Florida alimony bill vetoed by governor

Gov. Scott recently vetoed an alimony reform bill that in Florida for reasons that many people found to be significant and important for divorced and divorcing couples. The bill's intent was to make changes to the alimony laws that many people find outdated, which may not fully take into account societal changes, wage-earner status, and other factors.

A primary concern about the bill surrounded the requirement for equal custodial time with minor children. The governor noted that it would have a big effect on the child support that couples were paying and collecting, and could have a negative impact on financial status.

Similar legislation was proposed in 2013

The retroactive nature of a similar bill, which reached the governor's desk in 2013, was problematic for many who had been either paying or collecting alimony for some time. When a bill is retroactive, it can have far-reaching consequences for a number of people, all of which may end up experience negative consequences.

Some opponents of current alimony laws feel that alimony is an outdated concept that should be removed entirely, because men and women no longer have such a gap in who earns a living in most cases. However, there are times when alimony is appropriate, and because of that, the likelihood that alimony laws will be abolished entirely is arguably next to zero.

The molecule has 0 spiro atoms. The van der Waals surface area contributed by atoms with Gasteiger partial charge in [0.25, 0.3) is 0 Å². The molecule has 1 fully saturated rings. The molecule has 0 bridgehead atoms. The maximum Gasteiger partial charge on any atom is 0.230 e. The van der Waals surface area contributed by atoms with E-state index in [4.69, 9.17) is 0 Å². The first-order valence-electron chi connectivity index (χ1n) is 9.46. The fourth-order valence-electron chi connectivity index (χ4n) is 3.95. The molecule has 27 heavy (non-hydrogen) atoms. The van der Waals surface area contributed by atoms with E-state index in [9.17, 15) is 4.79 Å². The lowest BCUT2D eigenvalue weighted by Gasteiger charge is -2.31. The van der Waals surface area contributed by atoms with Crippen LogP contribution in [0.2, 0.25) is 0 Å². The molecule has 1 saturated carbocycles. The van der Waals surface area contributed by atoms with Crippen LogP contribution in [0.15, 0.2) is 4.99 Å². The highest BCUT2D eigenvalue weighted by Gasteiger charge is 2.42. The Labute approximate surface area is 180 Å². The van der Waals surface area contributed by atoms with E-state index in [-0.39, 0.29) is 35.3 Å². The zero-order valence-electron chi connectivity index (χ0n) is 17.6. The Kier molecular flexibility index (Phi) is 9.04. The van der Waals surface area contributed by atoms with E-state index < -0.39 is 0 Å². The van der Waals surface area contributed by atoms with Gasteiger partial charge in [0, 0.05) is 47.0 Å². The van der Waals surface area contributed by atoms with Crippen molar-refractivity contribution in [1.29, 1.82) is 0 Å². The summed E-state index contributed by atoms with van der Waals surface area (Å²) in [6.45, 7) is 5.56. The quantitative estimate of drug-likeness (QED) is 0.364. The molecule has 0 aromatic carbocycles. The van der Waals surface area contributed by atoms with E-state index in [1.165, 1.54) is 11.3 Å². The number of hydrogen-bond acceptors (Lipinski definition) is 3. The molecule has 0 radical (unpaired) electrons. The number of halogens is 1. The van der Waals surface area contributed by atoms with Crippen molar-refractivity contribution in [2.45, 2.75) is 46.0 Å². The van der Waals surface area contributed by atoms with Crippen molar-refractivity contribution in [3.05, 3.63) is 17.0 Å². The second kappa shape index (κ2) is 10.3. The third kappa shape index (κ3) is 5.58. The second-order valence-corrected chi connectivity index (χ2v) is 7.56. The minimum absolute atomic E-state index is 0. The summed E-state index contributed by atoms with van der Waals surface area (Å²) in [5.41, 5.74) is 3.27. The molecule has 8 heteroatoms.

Are changes yet to come? Probably

Changes to the law may be coming, though, and they would have likely come through these recently vetoed bills if it were not for the retroactive nature of the first one and the child custody provision of the most current option, according to Gov. Scott.

Future bills in the state of Florida will have to find a different way to handle the alimony and custody question if they are going to have a chance of clearing the governor's desk. While the most recent bill was not retroactive, indicating that lawmakers had heeded the governor's warning about that issue, the child custody provision was still too much to accept.

What can you do now?

Overall, Florida might not a deeply "progressive" state when it comes to alimony and child support, but that does not mean a person living there cannot get a fair deal when they divorce their spouse. Especially when there are minor children, it is vital that both parties and their attorneys work together within the confines of the law to create an alimony and child support structure that works best for everyone.

With the right attorney, it is possible for both spouses and their children to end up with a financial and custodial agreement that is appropriate and works well, reducing stress and helping ensure peace of mind, even during a divorce.

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